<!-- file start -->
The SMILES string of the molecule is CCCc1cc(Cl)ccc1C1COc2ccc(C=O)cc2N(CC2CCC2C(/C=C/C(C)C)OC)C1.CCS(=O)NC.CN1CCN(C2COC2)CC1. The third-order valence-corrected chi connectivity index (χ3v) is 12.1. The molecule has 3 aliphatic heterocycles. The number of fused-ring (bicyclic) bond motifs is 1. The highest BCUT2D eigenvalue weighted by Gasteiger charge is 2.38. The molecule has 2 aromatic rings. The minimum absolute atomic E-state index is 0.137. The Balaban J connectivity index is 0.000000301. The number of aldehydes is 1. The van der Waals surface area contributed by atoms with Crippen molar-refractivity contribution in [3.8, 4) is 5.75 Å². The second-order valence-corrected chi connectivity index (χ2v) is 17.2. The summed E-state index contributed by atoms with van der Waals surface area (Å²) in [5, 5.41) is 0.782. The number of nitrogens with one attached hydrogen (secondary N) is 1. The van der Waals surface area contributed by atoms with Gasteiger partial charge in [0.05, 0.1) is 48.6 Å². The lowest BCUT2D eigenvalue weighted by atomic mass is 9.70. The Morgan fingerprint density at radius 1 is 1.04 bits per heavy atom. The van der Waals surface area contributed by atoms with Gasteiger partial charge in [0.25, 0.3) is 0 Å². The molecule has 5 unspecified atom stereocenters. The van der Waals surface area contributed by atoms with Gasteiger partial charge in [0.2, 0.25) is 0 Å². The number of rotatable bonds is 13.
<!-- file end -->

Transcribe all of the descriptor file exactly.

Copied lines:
The SMILES string of the molecule is CCCc1cc(Cl)ccc1C1COc2ccc(C=O)cc2N(CC2CCC2C(/C=C/C(C)C)OC)C1.CCS(=O)NC.CN1CCN(C2COC2)CC1. The third-order valence-corrected chi connectivity index (χ3v) is 12.1. The molecule has 3 aliphatic heterocycles. The number of fused-ring (bicyclic) bond motifs is 1. The highest BCUT2D eigenvalue weighted by Gasteiger charge is 2.38. The molecule has 2 aromatic rings. The minimum absolute atomic E-state index is 0.137. The Balaban J connectivity index is 0.000000301. The number of aldehydes is 1. The van der Waals surface area contributed by atoms with Crippen molar-refractivity contribution in [3.8, 4) is 5.75 Å². The second-order valence-corrected chi connectivity index (χ2v) is 17.2. The summed E-state index contributed by atoms with van der Waals surface area (Å²) in [5, 5.41) is 0.782. The number of nitrogens with one attached hydrogen (secondary N) is 1. The van der Waals surface area contributed by atoms with Gasteiger partial charge in [0.05, 0.1) is 48.6 Å². The lowest BCUT2D eigenvalue weighted by atomic mass is 9.70. The Morgan fingerprint density at radius 1 is 1.04 bits per heavy atom. The van der Waals surface area contributed by atoms with Gasteiger partial charge in [0.25, 0.3) is 0 Å². The molecule has 5 unspecified atom stereocenters. The van der Waals surface area contributed by atoms with Gasteiger partial charge in [0.2, 0.25) is 0 Å². The number of rotatable bonds is 13.